What was the sea route generally used by Francisco Pizarro and his contemporaries to go from Spain to Peru (and back)?

Was it:

I know that the first route was used the first time they went to Peru and that the second was feared by navigators at the time. I also noticed that the second route is not mentioned in the "Spanish treasure fleet" Wikipedia.

  • 1
    Have you Googled "conquest of Peru"? google.ca/… Commented Dec 2, 2015 at 22:51
  • @PieterGeerkens did you read the whole question? The link you pasted and its map showed the conquest of Peru. As my question suggests we know they used the Panama route initially but afterwards a lot of travels were made between Lima and Spain and the document you pasted does not give any indication what route was generally used.
    – Polk
    Commented Dec 2, 2015 at 23:22

1 Answer 1


The original route was across the isthmus from Nombre de Dios to Panama City. Later, the city of Portobelo, which is near to Nombre de Dios, became the Caribbean hub for the south seas. The road between Portobelo and Panama City was called Camino Real. The South Sea fleet of the Spanish crown operated between Panama City and two ports in Peru: Arica and Callao. To get the fleet to Panama City it had to be sailed through the Straits of Magellan, a dangerous journey. Panama City had been founded by Pedro Aria Davila in 1519 a few years after Balboa had made the first expedition in 1513 to the South Sea, which later became known as the Pacific Ocean. Francisco Pizarro had been a soldier in Balboa's expedition and used the newly founded Panama City as a base for his conquest of Peru. The routes of his main expeditions are as follows:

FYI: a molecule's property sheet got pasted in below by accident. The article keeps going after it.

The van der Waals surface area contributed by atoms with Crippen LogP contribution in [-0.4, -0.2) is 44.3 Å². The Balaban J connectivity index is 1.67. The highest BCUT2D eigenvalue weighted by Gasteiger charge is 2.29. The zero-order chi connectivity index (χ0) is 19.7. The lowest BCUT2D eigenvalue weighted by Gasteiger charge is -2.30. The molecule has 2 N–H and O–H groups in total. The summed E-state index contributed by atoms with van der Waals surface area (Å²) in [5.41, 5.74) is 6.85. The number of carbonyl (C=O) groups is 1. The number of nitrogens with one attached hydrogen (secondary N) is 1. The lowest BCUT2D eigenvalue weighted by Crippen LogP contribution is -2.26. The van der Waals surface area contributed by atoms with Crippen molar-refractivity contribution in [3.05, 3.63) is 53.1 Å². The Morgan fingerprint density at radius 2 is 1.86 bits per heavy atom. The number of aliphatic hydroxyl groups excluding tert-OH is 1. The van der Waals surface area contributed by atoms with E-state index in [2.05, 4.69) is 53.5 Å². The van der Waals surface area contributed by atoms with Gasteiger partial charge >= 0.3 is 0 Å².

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  • This is initial route they took to conquer Peru (see my question). But after Lima was founded and they had to carry all the goods from Lima to Spain and back, was the route from Lima to Spain through Magellan Strait or did they go to Panama (crossing the isthmus by land transportation) and then from Panama to Spain? (I ask this because even if they had to land-cross Panama with the goods, the route through the Magellan Strait is much much longer).
    – Polk
    Commented Dec 3, 2015 at 19:04
  • All cargo went through the isthmus on the backs of burros and mules. Read the first sentence of my answer: "The original route was across the isthmus from Nombre de Dios to Panama City." I hope that it is clear: THE CARGO WAS CARRIED ACROSS THE ISTHMUS. As far as the route to Lima is concerned, ships never went directly back to Spain from Panama. They almost always stopped at other waypoints such as Havana or Cartegena. Commented Dec 3, 2015 at 19:06
  • 2
    Looking for Nombre de Dios lead to me to this wikipedia entry: en.wikipedia.org/wiki/Spanish_Silver_Train : "The Spanish Silver Train was an improvised trail used to transport silver from Potosí, Peru across Isthmus of Panama in order to ship it to Spain via Spanish treasure fleet. The silver was usually unloaded in Panama City, then put in mule trains and taken first to Nombre de Dios, and then, following the demise of that city in the late sixteenth century, to Portobello."
    – Polk
    Commented Dec 3, 2015 at 21:37

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